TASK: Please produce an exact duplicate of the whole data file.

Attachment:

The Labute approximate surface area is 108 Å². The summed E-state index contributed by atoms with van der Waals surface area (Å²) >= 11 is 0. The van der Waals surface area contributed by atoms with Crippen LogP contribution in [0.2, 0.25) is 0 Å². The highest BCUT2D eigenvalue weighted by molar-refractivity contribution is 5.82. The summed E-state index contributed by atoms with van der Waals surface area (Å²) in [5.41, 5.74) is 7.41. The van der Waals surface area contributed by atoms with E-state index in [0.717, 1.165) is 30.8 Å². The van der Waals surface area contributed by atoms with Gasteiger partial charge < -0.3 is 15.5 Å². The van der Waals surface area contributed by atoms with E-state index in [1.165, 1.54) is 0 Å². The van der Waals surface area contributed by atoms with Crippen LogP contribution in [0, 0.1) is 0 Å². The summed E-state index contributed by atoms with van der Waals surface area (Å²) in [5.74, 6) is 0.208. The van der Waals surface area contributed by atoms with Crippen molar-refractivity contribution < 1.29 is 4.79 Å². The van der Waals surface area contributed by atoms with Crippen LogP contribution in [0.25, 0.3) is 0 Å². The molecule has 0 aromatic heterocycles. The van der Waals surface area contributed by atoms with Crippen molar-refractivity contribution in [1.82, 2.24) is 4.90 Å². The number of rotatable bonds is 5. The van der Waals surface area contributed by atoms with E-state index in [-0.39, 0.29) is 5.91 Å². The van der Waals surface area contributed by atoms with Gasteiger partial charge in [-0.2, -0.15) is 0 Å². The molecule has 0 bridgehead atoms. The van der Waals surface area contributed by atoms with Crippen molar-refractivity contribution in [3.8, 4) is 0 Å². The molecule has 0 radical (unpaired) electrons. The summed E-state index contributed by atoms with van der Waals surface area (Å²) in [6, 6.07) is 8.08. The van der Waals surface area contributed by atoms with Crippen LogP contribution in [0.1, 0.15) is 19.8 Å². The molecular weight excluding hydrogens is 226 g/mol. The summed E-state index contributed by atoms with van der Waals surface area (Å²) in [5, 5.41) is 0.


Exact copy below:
The Labute approximate surface area is 108 Å². The summed E-state index contributed by atoms with van der Waals surface area (Å²) >= 11 is 0. The van der Waals surface area contributed by atoms with Crippen LogP contribution in [0.2, 0.25) is 0 Å². The highest BCUT2D eigenvalue weighted by molar-refractivity contribution is 5.82. The summed E-state index contributed by atoms with van der Waals surface area (Å²) in [5.41, 5.74) is 7.41. The van der Waals surface area contributed by atoms with E-state index in [0.717, 1.165) is 30.8 Å². The van der Waals surface area contributed by atoms with Gasteiger partial charge < -0.3 is 15.5 Å². The van der Waals surface area contributed by atoms with E-state index in [1.165, 1.54) is 0 Å². The van der Waals surface area contributed by atoms with Crippen LogP contribution in [0, 0.1) is 0 Å². The summed E-state index contributed by atoms with van der Waals surface area (Å²) in [5.74, 6) is 0.208. The van der Waals surface area contributed by atoms with Crippen molar-refractivity contribution < 1.29 is 4.79 Å². The van der Waals surface area contributed by atoms with Crippen LogP contribution in [0.25, 0.3) is 0 Å². The molecule has 0 aromatic heterocycles. The van der Waals surface area contributed by atoms with Crippen molar-refractivity contribution in [1.82, 2.24) is 4.90 Å². The number of rotatable bonds is 5. The van der Waals surface area contributed by atoms with E-state index in [-0.39, 0.29) is 5.91 Å². The van der Waals surface area contributed by atoms with Gasteiger partial charge in [-0.2, -0.15) is 0 Å². The molecule has 0 bridgehead atoms. The van der Waals surface area contributed by atoms with Crippen molar-refractivity contribution in [3.8, 4) is 0 Å². The molecule has 0 radical (unpaired) electrons. The summed E-state index contributed by atoms with van der Waals surface area (Å²) in [6, 6.07) is 8.08. The van der Waals surface area contributed by atoms with Crippen LogP contribution in [0.1, 0.15) is 19.8 Å². The molecular weight excluding hydrogens is 226 g/mol. The summed E-state index contributed by atoms with van der Waals surface area (Å²) in [5, 5.41) is 0.